A young insurance broker could pursue independence in this way by becoming either a corporate authorized representative or an authorized representative.
The director of Pillar said up to 10 people in his age group have contacted him in recent months who were either looking to start their own brokerage business or were in the early phase of doing so.
“I think there’s been so much consolidation in the broking market with the large international brokers over the last five years, so now, in a lot of cases, there’s really only the big two, Marsh and Aon, and perhaps a few others, depending on which city that you live in,” he said.
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Laundy, who worked at several large brokerages in Australia and the UK before starting Pillar, said for young professionals in the industry who want to work in specialist areas or on big corporate style accounts, the options can be quite limited.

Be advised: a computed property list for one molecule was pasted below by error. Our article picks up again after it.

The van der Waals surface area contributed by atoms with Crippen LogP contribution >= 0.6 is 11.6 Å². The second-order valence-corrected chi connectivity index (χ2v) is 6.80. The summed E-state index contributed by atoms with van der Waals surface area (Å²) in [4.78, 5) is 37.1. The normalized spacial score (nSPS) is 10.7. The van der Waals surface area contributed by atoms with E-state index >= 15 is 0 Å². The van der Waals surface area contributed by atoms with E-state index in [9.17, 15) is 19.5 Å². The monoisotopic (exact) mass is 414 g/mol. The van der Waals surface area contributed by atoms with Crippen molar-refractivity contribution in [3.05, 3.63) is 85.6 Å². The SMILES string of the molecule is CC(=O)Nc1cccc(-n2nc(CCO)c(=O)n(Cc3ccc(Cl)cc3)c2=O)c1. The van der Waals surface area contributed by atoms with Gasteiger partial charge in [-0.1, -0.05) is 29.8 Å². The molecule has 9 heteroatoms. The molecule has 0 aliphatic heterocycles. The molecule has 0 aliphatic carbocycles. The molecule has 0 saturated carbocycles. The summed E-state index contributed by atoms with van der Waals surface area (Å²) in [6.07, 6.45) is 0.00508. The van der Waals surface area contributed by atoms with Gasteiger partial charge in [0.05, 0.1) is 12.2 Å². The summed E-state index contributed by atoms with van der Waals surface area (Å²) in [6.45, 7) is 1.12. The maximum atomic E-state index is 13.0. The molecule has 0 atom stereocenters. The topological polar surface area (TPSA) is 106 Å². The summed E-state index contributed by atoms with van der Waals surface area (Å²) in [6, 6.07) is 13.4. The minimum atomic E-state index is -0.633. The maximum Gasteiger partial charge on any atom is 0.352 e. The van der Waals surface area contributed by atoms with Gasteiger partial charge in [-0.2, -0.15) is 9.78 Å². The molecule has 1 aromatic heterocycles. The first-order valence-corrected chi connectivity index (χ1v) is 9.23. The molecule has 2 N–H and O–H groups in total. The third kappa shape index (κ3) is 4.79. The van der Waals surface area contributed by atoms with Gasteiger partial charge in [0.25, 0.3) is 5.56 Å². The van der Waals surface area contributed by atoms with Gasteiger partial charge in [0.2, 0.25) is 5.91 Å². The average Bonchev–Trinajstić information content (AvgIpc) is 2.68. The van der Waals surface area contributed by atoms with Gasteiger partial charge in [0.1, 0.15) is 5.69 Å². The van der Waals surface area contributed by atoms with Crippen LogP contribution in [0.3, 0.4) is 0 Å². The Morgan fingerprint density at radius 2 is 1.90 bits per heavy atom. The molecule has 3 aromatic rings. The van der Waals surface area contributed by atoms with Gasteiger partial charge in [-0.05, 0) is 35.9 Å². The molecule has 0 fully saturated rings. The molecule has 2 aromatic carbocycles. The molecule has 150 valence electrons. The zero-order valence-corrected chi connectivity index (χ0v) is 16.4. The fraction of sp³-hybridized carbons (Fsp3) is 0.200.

Starting your own brokerage, he said, can open up more opportunities.
“I think it’s about getting out what you put in and directly benefitting from that extra effort, that grinds,” said Laundy. “That effort can sometimes be lost in a larger organisation.”
The Pillar director also said the ways the business world has changed due to COVID-19 has likely made starting a business today easier than it’s ever been. Laundry referred to online software, logins, portals and all the other tools that have become commonplace in recent years.
“You’ve got all these tools available to you, so I don’t feel like starting a business is as scary as it was 10 or 20 years ago,” he said.
For a younger person especially, he said, starting a brokerage can be attractive because there are